I will not make a site that is below perfect, so I will sometimes put in a little extra time, to get a good reputation built up. Which it sounds like you are trying to gain also.

    God Bless
    Blamestorming: Sitting around in a group discussing why a deadline was missed or a project failed and who was responsible.

    Exbabylon- Professional Internet Services

  11. #11
    ********* Addict jaiem's Avatar
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    All good comments. I'd just add that if you think the content provided by the client is a little weak in one area or another you can mention to the client is it's OK for you to add a little more "body" to the weak parts. They'll probably go for it.

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  12. #12
    Irritability Defined
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    I would like to compliment everyone who's responded in this thread with some excellent well thought out answers. Each of you have received what little karma I can contribute

    The most frustrating thing to me as a web developer is a client who quite frankly does not have a clue about what they want the site to look like. I for one like to work within boundaries or concepts offered by the client and find that my work comes out much better (particularly considering I'm more of a pure coder than graphic designer).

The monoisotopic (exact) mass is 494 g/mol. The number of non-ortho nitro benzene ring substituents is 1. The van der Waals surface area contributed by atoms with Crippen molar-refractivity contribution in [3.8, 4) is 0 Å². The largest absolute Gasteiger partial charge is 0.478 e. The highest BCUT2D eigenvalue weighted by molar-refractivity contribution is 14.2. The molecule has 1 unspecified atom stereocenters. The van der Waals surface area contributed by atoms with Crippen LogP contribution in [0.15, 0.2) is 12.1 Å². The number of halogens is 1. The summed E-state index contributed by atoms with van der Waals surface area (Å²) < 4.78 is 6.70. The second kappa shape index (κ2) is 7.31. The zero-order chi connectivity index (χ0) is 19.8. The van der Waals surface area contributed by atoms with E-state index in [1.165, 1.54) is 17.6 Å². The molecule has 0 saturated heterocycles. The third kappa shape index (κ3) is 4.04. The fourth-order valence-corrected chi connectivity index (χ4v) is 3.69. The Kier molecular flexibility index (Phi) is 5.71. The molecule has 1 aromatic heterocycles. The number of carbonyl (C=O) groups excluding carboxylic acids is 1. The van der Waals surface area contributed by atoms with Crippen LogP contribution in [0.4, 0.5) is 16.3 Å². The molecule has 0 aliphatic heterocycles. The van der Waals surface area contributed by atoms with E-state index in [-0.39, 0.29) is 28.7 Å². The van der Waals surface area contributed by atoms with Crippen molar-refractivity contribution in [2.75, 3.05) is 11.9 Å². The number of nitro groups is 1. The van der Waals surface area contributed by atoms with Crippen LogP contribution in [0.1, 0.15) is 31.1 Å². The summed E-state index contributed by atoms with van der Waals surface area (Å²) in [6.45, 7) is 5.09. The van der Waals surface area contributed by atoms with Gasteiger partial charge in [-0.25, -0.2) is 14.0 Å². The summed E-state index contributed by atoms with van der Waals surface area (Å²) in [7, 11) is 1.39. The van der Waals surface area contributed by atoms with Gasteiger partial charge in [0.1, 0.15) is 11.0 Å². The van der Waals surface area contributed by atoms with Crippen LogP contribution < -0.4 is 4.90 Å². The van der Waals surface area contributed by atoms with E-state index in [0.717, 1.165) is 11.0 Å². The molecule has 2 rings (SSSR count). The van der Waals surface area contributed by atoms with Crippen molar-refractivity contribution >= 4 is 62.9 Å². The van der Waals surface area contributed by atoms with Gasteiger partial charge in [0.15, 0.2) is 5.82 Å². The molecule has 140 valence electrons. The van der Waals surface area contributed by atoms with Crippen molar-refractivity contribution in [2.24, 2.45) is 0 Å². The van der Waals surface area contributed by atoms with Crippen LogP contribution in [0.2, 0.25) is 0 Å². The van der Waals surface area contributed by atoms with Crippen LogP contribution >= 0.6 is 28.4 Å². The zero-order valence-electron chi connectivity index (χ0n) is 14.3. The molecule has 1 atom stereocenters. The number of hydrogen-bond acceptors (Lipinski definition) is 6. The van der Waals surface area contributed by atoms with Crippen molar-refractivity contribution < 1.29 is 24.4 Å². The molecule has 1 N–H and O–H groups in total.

That said, I work on two mottos :

    "The client is right 99% of the time."

    and

    "If that 1% pops up, then let them suffer the consequences and move on".

    Although I don't really like to leave certain companies in the lurch, if they have utterly no clue or try and go against all your advice, then it really is no use trying to counter them - produce the work, get the money and leave. It saves a lot of heartache in the long run and I don't associate my name with the site. Of course when they ring up 3 months later to complain I simply point to all the documentation I made and say "You wanted it".
    My 2 Cents (or is that 2.2 Cents including GST?)